Unless they drag Yuna out of retirement, I don't think Korea would be ready with anyone who can be a real podium threat, so that's a moot point.
Originally Posted by Bluebonnet
Or not. I suppose Korea can put a puppet on ice and twirl it and give it inflated PCS and GOE and declare it a winner, and I don't think it'll be that different from Sochi.
Originally Posted by vegarin
That's just the thing. It wasn't just Yuna. Both Mao and Caro got dumped at the same time. Our three most decorated, most admired, go-down-history-as-the-best skaters in contemporary time laid down the best possible short (-Mao) and free possible. They all brought their A game and pulled through and laid down everything they've got, everything unique to them, everything that makes them them. Mao laid down all her jumps. Caro her pure artistry accompanying a rare clean skate, and Yuna, her steel nerves and poise that let her lay down a clean skate while skating last in her last Olympic while facing the audience that would rather see her fall.
Originally Posted by FlattFan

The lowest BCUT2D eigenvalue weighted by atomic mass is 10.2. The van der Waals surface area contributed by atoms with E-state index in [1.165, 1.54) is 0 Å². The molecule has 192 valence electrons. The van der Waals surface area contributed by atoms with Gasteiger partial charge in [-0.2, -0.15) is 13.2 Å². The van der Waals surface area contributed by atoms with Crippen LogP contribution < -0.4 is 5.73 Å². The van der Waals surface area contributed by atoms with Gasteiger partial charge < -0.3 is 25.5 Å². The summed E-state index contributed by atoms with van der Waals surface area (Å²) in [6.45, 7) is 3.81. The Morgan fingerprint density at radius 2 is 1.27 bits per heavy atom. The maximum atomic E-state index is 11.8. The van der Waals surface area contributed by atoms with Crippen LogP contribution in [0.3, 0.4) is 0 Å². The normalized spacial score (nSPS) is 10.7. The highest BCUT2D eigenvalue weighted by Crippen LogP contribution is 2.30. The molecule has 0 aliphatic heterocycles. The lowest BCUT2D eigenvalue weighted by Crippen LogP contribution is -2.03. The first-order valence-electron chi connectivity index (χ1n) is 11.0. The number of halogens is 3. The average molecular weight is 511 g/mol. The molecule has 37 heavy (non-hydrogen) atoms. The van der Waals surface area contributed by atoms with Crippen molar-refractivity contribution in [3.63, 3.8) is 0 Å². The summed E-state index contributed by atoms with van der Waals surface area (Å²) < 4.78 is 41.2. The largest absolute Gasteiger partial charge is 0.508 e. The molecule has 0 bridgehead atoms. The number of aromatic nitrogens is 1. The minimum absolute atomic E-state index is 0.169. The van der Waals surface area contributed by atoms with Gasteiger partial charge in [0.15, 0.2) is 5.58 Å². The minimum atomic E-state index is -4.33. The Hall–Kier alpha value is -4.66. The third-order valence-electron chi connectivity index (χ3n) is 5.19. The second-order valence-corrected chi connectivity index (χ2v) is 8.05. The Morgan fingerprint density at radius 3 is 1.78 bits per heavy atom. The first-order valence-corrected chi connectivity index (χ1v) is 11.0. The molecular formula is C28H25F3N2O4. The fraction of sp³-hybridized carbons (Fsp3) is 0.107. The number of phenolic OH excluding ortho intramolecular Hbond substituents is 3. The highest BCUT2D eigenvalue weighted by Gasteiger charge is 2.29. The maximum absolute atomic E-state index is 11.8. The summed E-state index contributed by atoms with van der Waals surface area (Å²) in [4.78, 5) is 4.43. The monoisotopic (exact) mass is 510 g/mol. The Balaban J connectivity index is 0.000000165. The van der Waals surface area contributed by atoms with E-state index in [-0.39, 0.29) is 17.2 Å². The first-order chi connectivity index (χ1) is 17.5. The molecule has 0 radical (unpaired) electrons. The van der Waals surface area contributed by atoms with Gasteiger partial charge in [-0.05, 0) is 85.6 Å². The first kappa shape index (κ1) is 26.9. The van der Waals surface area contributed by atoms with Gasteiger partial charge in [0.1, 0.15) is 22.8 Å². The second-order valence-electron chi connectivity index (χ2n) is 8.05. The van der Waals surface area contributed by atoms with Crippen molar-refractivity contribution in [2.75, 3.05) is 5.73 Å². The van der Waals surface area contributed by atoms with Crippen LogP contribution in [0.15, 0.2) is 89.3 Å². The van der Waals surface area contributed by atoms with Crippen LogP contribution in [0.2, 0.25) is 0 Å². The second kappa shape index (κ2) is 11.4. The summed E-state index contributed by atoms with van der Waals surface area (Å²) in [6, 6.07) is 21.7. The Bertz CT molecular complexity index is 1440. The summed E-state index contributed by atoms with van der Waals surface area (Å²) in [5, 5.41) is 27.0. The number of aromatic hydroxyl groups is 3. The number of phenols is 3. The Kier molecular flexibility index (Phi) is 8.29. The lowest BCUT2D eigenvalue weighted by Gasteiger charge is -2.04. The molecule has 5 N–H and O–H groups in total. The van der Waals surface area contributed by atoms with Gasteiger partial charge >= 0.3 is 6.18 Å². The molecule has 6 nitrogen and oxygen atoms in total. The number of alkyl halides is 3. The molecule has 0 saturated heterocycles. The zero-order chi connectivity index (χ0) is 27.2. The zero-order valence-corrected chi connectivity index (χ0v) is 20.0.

And after all that, the judges told them, Nah, you guys are not good enough to beat Adelina with a mistake.
All three of them. At the same time.
They were all defeated by Adelina at the same time.
How am I supposed to take figure skating seriously now? How? How the heck can the ISU be OKAY with this?
Thank you, you echo my sentiments exactly.
Originally Posted by vegarin
I think I was relieved right along with Yuna who was simply glad that it was over. It was a grueling journey for her, and even her coach expressed that she was one of the ones to push Yuna, but after seeing the results, just regretting about pushing her to compete again. I was ready to accept the "silver" for her--because it honestly did not matter what medal she got. She showed us through her performances that she's a great athlete, a great skater.
But yes, it makes me EXTREMELY angry that ex-figure skaters, "analysts", and who-for-god-sakes-knows-fake-journalists devaluing her performance, saying that she didn't bring it or try hard enough. PLEASE. Those are the most asinine excuses for why they would give Yuna the silver medal and give the gold medal to simply someone who "wanted" it more. Heck, maybe if I "want" a gold bad enough, I could skate in the next Olympics too.
AND there's news coming out that Yuna was still getting treatment for a slight fracture in her right foot up until the Games, and was on painkillers the whole time. I should've known when she was wincing throughout practices, and for both the SP and FS when she bent over like it was too much.
And Tara Lipinski should know better. She's a one-hit-wonder. Have some dignity, woman.